The dried cracked bed of the Qaraoun artificial lake is seen in West Bekaa, Lebanon, Sept. 19, 2014. Reuters/Mohamed Azakir

Over the past four years, as a relentless and bloody civil war rages on in Syria, more than 4 million Syrians have fled the country, while over 7 million have been internally displaced. Many of these refugees have fled to Europe, where the influx has triggered a massive crisis, the likes of which have not been seen since the end of World War II.

Several studies in the past have attributed the conflict, at least in part, to a series of severe droughts that have gripped the country since the late 1990s. Now, a new report from NASA’s Goddard Institute for Space Studies further bolsters the claim that anthropogenic climate change-induced drought may be one of the root causes of the conflict in the region.

The study, published in the Journal of Geophysical Research-Atmospheres, states that the recent drought that began in 1998 in the eastern Mediterranean region — which includes Cyprus, Israel, Jordan, Lebanon, Palestine, Syria and Turkey — is likely the worst drought to affect the region in 900 years, and that human-induced climate change was a contributing factor.

“The magnitude and significance of human climate change requires us to really understand the full range of natural climate variability,” lead author Ben Cook, a climate scientist at NASA, said in a statement released Tuesday. “If we look at recent events and we start to see anomalies that are outside this range of natural variability, then we can say with some confidence that it looks like this particular event or this series of events had some kind of human caused climate change contribution.”

Previous studies have shown that before the start of the Syrian uprising in 2011, when nationwide protests erupted against President Bashar Assad, Syria experienced one of the most severe droughts in recorded history. The drought, which lasted from 2007 to 2010, reportedly triggered an exodus of nearly 1.5 million farmers to cities in search of food and work.

For the purpose of the latest study, Cook and his colleagues used the tree-ring record, called the “Old World Drought Atlas,” to better understand how frequently and how severe Mediterranean droughts have been in the past. Rings of trees both living and dead were sampled from all over the region — northern Africa, Greece, Lebanon, Jordan, Syria and Turkey — and then combined with existing tree-ring records from Spain, southern France and Italy. This data was used to reconstruct patterns of drought geographically and through time over the past millennium.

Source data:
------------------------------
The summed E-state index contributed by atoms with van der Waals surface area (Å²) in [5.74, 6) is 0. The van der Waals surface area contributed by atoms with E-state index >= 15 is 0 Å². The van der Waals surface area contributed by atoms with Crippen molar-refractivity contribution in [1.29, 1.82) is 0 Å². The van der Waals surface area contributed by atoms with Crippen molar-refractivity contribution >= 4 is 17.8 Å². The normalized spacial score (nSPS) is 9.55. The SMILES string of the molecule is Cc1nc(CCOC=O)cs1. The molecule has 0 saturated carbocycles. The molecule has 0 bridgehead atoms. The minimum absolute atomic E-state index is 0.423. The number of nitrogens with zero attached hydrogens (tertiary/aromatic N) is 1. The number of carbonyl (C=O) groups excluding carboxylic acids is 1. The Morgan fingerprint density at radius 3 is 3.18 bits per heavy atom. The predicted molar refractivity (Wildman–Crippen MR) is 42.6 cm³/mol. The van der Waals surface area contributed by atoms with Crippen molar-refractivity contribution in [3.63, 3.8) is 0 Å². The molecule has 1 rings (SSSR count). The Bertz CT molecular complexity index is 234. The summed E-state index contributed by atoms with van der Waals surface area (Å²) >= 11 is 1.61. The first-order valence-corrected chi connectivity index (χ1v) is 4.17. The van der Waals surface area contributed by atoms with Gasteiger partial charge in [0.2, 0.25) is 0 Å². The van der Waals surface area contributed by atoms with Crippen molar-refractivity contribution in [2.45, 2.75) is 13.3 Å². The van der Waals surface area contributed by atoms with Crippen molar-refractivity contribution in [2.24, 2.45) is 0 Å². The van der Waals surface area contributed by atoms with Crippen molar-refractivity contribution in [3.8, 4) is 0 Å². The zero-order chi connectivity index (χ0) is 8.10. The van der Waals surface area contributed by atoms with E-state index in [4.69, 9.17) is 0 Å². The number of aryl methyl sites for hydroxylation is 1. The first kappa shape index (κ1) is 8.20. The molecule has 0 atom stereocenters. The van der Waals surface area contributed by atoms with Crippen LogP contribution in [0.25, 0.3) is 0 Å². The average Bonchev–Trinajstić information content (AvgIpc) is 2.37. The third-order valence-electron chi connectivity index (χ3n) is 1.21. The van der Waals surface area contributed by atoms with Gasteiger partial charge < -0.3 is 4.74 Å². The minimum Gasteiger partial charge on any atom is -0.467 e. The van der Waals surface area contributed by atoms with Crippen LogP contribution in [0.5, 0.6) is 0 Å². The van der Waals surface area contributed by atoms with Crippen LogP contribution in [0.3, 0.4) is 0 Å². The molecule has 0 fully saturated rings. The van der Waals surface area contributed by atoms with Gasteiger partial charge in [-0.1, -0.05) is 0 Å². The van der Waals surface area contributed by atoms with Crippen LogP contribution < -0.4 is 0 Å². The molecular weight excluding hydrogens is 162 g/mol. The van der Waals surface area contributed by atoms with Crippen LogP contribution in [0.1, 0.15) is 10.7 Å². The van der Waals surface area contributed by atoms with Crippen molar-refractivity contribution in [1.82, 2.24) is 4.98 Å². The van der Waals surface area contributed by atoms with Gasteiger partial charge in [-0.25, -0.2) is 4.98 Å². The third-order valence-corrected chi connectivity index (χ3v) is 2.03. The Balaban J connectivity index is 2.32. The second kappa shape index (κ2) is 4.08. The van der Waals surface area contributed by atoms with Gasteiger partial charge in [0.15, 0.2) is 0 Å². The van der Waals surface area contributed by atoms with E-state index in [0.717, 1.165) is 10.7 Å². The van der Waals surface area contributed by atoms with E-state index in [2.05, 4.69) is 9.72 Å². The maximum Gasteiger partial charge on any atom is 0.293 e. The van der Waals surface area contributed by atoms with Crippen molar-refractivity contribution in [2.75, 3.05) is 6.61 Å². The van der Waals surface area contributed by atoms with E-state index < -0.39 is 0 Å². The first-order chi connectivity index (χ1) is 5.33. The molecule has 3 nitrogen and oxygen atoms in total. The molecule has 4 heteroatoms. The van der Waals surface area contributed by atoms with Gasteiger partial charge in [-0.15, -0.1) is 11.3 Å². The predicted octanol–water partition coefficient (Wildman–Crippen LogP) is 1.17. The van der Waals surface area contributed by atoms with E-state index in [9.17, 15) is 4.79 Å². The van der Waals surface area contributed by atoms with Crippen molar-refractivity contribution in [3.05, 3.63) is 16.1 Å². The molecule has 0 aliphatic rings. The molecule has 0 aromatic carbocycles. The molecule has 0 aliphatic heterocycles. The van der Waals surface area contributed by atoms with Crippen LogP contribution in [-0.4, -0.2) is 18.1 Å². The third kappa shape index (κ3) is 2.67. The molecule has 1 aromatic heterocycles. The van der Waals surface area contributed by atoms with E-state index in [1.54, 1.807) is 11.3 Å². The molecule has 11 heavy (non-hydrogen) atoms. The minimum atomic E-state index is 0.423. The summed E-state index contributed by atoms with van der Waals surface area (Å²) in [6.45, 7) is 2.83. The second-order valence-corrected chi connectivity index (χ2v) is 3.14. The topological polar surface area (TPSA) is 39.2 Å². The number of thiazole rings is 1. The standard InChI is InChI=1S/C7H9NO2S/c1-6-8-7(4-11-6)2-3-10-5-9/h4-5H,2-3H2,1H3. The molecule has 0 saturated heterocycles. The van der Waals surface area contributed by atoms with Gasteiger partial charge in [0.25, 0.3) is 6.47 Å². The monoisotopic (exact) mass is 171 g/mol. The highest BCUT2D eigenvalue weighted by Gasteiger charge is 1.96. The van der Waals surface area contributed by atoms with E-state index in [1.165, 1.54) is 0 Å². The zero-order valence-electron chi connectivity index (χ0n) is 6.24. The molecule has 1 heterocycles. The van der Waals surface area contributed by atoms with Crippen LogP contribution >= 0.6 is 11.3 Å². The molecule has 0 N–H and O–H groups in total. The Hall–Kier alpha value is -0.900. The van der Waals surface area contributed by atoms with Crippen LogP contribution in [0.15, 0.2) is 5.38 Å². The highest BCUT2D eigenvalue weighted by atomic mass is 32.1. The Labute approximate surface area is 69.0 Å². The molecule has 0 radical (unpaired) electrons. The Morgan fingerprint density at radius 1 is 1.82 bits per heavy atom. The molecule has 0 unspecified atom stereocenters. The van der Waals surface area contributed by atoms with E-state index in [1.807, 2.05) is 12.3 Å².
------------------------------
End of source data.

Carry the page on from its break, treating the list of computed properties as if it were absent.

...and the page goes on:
For January 2012, brown shades show the decrease in water storage from the 2002-2015 average in the Mediterranean region. Units in centimeters. The data is from the Gravity Recovery and Climate Experiment satellites, a joint mission of NASA and the German space agency. NASA/Goddard Scientific Visualization Studio

The team concluded that the region is unlikely to have seen a drought of this magnitude in at least 500 years, if not closer to a millennium. In either case, it is well outside the norm of natural variability.

“The Mediterranean is one of the areas that is unanimously projected [in climate models] as going to dry in the future,” Yochanan Kushnir, a climate scientist at Lamont Doherty Earth Observatory who was not involved in the research, said in the statement. "This paper shows that the behavior during this recent drought period is different than what we see in the rest of the record.”

While the study focused its attention on countries around the Mediterranean, the impact of climate change is unlikely to remain restricted to the Levant region. A separate study, published Wednesday in the journal Lancet, provided a stark estimate of how climate change would affect agriculture and threaten food security.

According to the study, climate change’s effects on global food supply could lead to over 500,000 deaths by 2050 as people around the world — especially in low- and middle-income countries in the Western Pacific and Southeast Asian regions — lose access to good nutrition.

“Much research has looked at food security, but little has focused on the wider health effects of agricultural production,” lead author Marco Springmann from the University of Oxford said in a statement. “Our results show that even modest reductions in the availability of food per person could lead to changes in the energy content and composition of diets, and these changes will have major consequences for health.”